No Standard Blood Tests to Detect Parkinson’s Disease

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Parkinson’s Disease

Your doctor may have difficulty diagnosing Parkinson’s disease when it is in the early stages because there are no standard blood tests that detect it. Also, Parkinson’s problems such as stiff muscles may be symptoms of other diseases.

As time passes, the clinical signs of Parkinson’s disease become more obvious, however. These include shaking or tremors while your muscles are still or relaxed; stiff or tight limbs, especially on only one side of your body; slow movements (“bradykinesia”); and difficulty in walking and balancing. Your face may take on a “masked” or rigid look.

Many patients find it hard to get up and suddenly “freeze” in place while walking. They may take short, uncertain steps. Slurred speech, dull thinking, and small cramped handwriting are also linked to Parkinson’s disease.

If your doctor suspects that you have Parkinson’s disease, he or she may ask you to take the Unified Parkinson Disease Rating Scale (UPDRS), a survey of over 40 items that evaluates your movement, your own description of your ailments, and how you perform daily living tasks. The survey can be used to help diagnose Parkinson’s disease as well as to check your progress once you start treatment.

One of the most important signs that you have Parkinson’s disease is a positive response to L–dopa, a chemical that helps you produce dopamine. In the Parkinson’s patient, the portion of the brain that produces dopamine becomes damaged. Dopamine transmits signals in the brain that are involved in movement. When patients are first looked at for Parkinson’s disease, they respond well to L–dopa. This treatment does not always work for other patients with Parkinson–like symptoms.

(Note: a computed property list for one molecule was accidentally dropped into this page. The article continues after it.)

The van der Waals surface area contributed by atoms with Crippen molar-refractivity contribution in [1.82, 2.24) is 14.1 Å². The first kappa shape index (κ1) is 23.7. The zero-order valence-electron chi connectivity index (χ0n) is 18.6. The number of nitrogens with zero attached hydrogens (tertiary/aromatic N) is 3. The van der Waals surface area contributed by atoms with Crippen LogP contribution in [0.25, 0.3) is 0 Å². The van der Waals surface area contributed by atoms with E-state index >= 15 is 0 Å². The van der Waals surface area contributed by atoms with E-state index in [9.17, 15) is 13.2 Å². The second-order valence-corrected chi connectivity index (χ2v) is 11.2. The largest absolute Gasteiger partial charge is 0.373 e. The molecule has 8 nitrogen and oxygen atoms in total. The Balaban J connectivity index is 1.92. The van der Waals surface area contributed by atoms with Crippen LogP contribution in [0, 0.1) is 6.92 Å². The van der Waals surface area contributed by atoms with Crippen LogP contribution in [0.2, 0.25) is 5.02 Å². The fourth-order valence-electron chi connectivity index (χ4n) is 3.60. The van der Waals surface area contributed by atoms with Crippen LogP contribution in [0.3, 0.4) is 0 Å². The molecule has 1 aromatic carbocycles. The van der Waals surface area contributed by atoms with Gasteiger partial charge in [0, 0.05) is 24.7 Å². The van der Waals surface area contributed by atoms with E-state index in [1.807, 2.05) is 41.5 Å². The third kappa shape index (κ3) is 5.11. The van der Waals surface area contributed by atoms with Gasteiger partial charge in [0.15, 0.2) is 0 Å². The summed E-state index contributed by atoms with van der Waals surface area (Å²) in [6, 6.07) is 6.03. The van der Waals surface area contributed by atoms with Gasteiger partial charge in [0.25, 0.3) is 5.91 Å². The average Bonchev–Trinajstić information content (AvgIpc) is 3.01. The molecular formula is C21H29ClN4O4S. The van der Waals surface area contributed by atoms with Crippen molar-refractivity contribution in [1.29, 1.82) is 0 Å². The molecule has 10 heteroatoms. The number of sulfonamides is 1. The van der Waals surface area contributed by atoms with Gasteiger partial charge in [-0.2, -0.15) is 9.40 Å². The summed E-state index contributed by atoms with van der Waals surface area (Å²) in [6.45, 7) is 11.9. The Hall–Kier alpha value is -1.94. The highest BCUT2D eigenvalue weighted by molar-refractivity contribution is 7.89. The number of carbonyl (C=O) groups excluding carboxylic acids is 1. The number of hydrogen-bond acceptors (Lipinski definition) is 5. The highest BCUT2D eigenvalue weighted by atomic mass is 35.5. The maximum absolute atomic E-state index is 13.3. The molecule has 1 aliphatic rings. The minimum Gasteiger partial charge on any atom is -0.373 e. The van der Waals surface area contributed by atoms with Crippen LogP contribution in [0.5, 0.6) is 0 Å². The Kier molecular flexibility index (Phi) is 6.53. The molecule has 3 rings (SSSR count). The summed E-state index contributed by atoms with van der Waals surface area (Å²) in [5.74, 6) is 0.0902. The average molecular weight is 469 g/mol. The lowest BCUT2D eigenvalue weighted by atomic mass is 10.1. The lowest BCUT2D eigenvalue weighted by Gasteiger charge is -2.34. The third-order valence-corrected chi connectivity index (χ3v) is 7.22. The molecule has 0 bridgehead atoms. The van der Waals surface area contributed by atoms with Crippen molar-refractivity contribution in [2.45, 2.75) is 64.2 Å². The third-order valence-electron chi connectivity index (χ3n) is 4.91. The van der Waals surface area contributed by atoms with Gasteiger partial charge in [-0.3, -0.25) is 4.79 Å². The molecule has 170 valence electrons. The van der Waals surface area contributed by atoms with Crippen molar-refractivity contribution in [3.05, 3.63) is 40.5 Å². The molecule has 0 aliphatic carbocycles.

PET Scans

PET or positron emission tomography may be used to examine the patient’s brain and ability to synthesize dopamine. A PET scan uses radiation and a camera/scanner to produce clear images and to see where certain compounds may accumulate. This allows your doctor to determine biological activity as well as structural changes.

The patient is injected with 18–fluorodopa, a radioactive form of L–dopa, the precursor to dopamine. Parkinson’s disease patients may show decreased uptake of 18–fluorodopa in the caudate and putamen regions of the brain, and have damage in the area known as the substantia nigra. Checking the activity of the radioactive tracer can indicate decreased dopamine activity and help identify Parkinson’s disease. See Parkinson’s Disease, PET Studies Demo, McConnell Brain Imaging Centre for photographs of the normal brain versus the brain of a Parkinson’s disease patient. For diagrams of the basal region of the brain controlling movement, see the Brain Explorer web site, scroll to the subheading “Basal Ganglia” and click on “putamen” and “caudate.”

A PET scan is not yet considered a routine procedure for diagnosing Parkinson’s disease. It is expensive, and PET scanners are not available at all medical facilities.